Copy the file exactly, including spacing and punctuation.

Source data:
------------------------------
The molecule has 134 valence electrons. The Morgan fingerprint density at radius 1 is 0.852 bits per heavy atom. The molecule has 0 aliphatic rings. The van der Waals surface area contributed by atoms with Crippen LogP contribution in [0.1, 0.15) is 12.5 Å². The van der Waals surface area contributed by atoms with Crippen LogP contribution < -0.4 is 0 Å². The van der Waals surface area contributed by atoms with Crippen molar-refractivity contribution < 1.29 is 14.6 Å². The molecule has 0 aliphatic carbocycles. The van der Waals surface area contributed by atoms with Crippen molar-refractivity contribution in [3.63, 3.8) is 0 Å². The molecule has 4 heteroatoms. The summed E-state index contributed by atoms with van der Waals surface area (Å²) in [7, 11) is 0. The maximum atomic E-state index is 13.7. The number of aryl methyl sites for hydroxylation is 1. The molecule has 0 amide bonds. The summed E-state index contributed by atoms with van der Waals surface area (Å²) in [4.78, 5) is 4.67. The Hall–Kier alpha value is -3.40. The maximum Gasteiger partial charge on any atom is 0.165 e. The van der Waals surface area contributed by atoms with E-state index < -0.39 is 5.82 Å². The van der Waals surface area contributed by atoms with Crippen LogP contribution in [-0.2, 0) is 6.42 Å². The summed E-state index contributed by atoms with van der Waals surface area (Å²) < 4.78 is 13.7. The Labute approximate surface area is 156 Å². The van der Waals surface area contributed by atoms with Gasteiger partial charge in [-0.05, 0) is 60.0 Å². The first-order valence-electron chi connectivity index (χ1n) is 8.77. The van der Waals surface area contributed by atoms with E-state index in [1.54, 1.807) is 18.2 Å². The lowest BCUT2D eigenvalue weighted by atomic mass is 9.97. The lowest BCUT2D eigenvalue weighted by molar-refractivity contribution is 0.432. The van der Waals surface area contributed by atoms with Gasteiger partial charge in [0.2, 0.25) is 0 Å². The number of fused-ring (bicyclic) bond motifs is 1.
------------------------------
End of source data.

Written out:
The molecule has 134 valence electrons. The Morgan fingerprint density at radius 1 is 0.852 bits per heavy atom. The molecule has 0 aliphatic rings. The van der Waals surface area contributed by atoms with Crippen LogP contribution in [0.1, 0.15) is 12.5 Å². The van der Waals surface area contributed by atoms with Crippen LogP contribution < -0.4 is 0 Å². The van der Waals surface area contributed by atoms with Crippen molar-refractivity contribution < 1.29 is 14.6 Å². The molecule has 0 aliphatic carbocycles. The van der Waals surface area contributed by atoms with Crippen molar-refractivity contribution in [3.63, 3.8) is 0 Å². The molecule has 4 heteroatoms. The summed E-state index contributed by atoms with van der Waals surface area (Å²) in [7, 11) is 0. The maximum atomic E-state index is 13.7. The number of aryl methyl sites for hydroxylation is 1. The molecule has 0 amide bonds. The summed E-state index contributed by atoms with van der Waals surface area (Å²) in [4.78, 5) is 4.67. The Hall–Kier alpha value is -3.40. The maximum Gasteiger partial charge on any atom is 0.165 e. The van der Waals surface area contributed by atoms with E-state index < -0.39 is 5.82 Å². The van der Waals surface area contributed by atoms with Crippen LogP contribution in [-0.2, 0) is 6.42 Å². The summed E-state index contributed by atoms with van der Waals surface area (Å²) < 4.78 is 13.7. The Labute approximate surface area is 156 Å². The van der Waals surface area contributed by atoms with Gasteiger partial charge in [-0.05, 0) is 60.0 Å². The first-order valence-electron chi connectivity index (χ1n) is 8.77. The van der Waals surface area contributed by atoms with E-state index in [1.54, 1.807) is 18.2 Å². The lowest BCUT2D eigenvalue weighted by atomic mass is 9.97. The lowest BCUT2D eigenvalue weighted by molar-refractivity contribution is 0.432. The van der Waals surface area contributed by atoms with Gasteiger partial charge in [0.2, 0.25) is 0 Å². The number of fused-ring (bicyclic) bond motifs is 1.